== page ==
Protocol abstract


Nature Protocols 4, 244 - 255 (2009)
Published online: 5 February 2009 | doi:10.1038/nprot.2008.230

Subject Categories: Biochemistry and protein analysis | Pharmacology and toxicology

Robotic multiwell planar patch-clamp for native and primary mammalian cells

Carol J Milligan1, Jing Li1, Piruthivi Sukumar1, Yasser Majeed1, Mark L Dallas2, Anne English3, Paul Emery3, Karen E Porter2, Andrew M Smith4, Ian McFadzean5, Dayne Beccano-Kelly1, Yahya Bahnasi1,6, Alex Cheong1, Jacqueline Naylor1, Fanning Zeng1, Xing Liu1, Nikita Gamper1, Lin-Hua Jiang1, Hugh A Pearson1, Chris Peers2, Brian Robertson1 & David J Beech1


Robotic multiwell planar patch-clamp has become common in drug development and safety programs because it enables efficient and systematic testing of compounds against ion channels during voltage-clamp. It has not, however, been adopted significantly in other important areas of ion channel research, where conventional patch-clamp remains the favored method. Here, we show the wider potential of the multiwell approach with the ability for efficient intracellular solution exchange, describing protocols and success rates for recording from a range of native and primary mammalian cells derived from blood vessels, arthritic joints and the immune and central nervous systems. The protocol involves preparing a suspension of single cells to be dispensed robotically into 4–8 microfluidic chambers each containing a glass chip with a small aperture. Under automated control, giga-seals and whole-cell access are achieved followed by preprogrammed routines of voltage paradigms and fast extracellular or intracellular solution exchange. Recording from 48 chambers usually takes 1–6 h depending on the experimental design and yields 16–33 cell recordings.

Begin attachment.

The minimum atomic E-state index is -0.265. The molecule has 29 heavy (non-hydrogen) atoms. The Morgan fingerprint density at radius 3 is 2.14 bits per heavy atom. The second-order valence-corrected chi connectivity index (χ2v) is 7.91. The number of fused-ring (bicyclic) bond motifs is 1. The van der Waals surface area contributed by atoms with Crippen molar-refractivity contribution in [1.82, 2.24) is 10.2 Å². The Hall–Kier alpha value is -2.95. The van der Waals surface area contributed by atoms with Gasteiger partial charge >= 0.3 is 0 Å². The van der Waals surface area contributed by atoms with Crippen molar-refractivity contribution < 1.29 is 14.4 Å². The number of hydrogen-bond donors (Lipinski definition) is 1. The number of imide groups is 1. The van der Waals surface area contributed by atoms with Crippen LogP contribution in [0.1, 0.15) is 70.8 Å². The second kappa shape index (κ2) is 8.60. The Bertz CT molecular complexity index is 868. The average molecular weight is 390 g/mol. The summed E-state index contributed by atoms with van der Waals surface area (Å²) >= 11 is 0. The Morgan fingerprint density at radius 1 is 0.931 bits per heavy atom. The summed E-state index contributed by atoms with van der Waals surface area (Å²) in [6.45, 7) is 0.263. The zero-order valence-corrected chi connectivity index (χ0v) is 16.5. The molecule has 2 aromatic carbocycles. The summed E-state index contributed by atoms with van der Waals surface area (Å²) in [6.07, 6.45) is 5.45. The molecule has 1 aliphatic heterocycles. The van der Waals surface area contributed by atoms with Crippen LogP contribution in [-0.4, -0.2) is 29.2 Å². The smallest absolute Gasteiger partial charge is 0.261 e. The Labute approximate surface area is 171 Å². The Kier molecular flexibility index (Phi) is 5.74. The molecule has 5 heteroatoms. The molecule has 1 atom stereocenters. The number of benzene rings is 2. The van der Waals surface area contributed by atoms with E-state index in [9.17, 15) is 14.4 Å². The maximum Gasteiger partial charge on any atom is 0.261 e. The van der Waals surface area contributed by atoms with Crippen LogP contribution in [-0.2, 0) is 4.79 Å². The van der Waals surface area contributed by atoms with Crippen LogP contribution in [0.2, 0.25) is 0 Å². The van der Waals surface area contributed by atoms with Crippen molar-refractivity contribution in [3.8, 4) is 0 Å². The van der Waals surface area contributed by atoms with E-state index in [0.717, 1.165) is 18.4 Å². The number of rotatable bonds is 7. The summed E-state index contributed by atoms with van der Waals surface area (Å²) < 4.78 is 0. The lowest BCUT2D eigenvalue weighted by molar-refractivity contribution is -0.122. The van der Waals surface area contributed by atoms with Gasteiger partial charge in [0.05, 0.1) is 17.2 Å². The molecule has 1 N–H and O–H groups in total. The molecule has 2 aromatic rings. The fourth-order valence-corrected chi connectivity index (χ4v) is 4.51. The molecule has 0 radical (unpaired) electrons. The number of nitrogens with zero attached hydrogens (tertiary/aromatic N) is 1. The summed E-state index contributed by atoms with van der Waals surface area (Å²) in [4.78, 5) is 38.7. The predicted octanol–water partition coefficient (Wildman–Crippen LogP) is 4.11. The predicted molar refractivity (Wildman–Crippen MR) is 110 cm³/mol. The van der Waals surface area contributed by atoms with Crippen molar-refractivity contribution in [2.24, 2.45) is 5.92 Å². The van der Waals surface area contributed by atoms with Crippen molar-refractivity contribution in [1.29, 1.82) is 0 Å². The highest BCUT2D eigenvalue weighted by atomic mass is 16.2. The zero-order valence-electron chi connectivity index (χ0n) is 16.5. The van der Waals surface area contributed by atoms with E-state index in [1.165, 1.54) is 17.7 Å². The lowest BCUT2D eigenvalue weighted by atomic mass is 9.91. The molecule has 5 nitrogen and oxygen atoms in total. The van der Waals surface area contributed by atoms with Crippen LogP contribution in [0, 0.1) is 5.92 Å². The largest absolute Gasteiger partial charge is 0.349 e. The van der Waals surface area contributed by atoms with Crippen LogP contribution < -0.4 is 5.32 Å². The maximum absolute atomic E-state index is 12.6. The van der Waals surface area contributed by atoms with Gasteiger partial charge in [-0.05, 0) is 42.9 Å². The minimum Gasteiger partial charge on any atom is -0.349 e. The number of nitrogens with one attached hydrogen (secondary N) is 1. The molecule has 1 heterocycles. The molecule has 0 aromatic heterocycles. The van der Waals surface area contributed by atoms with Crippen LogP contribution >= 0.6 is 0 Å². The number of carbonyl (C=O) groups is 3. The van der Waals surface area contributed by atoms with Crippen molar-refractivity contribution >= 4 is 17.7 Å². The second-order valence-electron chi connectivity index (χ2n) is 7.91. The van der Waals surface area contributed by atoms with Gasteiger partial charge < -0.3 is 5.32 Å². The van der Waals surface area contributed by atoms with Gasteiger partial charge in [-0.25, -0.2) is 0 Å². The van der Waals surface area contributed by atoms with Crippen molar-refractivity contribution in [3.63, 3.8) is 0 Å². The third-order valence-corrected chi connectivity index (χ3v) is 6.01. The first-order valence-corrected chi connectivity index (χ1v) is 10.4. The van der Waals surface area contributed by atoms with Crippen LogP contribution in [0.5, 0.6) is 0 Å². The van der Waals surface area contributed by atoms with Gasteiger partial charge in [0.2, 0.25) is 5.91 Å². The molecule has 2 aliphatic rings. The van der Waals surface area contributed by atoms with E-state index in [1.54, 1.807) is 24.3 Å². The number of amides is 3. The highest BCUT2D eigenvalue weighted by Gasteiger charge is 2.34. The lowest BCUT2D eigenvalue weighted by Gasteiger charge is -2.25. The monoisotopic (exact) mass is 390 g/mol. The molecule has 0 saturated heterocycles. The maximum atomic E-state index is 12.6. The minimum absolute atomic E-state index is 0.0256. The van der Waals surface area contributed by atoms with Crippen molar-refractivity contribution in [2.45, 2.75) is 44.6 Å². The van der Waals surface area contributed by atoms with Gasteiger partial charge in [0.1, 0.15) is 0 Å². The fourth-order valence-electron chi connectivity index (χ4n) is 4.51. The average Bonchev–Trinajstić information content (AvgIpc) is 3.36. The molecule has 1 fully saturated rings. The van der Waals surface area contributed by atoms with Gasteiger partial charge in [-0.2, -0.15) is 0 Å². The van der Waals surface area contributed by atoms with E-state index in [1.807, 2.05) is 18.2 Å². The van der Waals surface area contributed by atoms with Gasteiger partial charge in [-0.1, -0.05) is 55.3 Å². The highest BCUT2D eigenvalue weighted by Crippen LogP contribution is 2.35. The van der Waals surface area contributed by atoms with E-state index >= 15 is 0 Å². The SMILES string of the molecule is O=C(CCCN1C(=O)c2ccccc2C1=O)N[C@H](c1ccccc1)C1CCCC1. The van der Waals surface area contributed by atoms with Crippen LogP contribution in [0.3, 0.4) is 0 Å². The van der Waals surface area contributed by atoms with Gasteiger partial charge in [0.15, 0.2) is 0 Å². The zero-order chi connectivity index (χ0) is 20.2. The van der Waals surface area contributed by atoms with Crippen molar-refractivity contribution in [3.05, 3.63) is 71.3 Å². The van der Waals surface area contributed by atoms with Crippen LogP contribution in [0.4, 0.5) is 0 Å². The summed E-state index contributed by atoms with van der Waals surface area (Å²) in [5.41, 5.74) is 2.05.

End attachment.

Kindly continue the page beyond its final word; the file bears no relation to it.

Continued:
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  1. Institute of Membrane and Systems Biology, Faculty of Biological Sciences, Garstang Building, University of Leeds, Leeds LS2 9JT, UK.
  2. Division of Cardiovascular and Neuronal Remodeling, Faculty of Medicine and Health, University of Leeds, Leeds LS2 9JT, UK.
  3. Academic Section of Musculoskeletal Disease, Leeds Institute of Molecular Medicine, School of Medicine, Chapel Allerton Hospital, University of Leeds, Chapeltown Road, Leeds LS7 4SA, UK.
  4. Department of Molecular Medicine, Rayne Institute, University College London, London, WC1E 6JJ, UK.
  5. King's College London, Division of Pharmaceutical Sciences Research, Sackler Institute of Pulmonary Pharmacology, School of Biomedical and Health Sciences, London SE1 1UL, UK.
  6. Department of Clinical Physiology, Faculty of Medicine, Minufiya University, Shibin El Kom, Monufia Governate, Egypt.

Correspondence to: David J Beech1 e-mail: d.j.beech@leeds.ac.uk

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